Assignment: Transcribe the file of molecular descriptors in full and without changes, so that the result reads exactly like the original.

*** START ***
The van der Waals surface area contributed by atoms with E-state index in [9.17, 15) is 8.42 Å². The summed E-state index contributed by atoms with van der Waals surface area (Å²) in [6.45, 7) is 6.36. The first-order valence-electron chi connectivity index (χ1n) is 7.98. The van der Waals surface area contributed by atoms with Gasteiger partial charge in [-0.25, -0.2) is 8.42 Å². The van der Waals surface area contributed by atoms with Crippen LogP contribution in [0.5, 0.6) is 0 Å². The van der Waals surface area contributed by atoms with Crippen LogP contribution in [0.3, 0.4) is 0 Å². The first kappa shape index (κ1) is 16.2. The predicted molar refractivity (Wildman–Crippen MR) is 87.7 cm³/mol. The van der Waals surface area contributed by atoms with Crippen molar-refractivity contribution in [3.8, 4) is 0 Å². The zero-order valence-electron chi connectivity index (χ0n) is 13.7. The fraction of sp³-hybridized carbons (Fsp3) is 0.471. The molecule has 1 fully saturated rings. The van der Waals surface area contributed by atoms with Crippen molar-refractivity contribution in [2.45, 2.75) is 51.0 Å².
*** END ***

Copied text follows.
The van der Waals surface area contributed by atoms with E-state index in [9.17, 15) is 8.42 Å². The summed E-state index contributed by atoms with van der Waals surface area (Å²) in [6.45, 7) is 6.36. The first-order valence-electron chi connectivity index (χ1n) is 7.98. The van der Waals surface area contributed by atoms with Gasteiger partial charge in [-0.25, -0.2) is 8.42 Å². The van der Waals surface area contributed by atoms with Crippen LogP contribution in [0.5, 0.6) is 0 Å². The van der Waals surface area contributed by atoms with Crippen LogP contribution in [0.3, 0.4) is 0 Å². The first kappa shape index (κ1) is 16.2. The predicted molar refractivity (Wildman–Crippen MR) is 87.7 cm³/mol. The van der Waals surface area contributed by atoms with Crippen molar-refractivity contribution in [3.8, 4) is 0 Å². The zero-order valence-electron chi connectivity index (χ0n) is 13.7. The fraction of sp³-hybridized carbons (Fsp3) is 0.471. The molecule has 1 fully saturated rings. The van der Waals surface area contributed by atoms with Crippen molar-refractivity contribution in [2.45, 2.75) is 51.0 Å².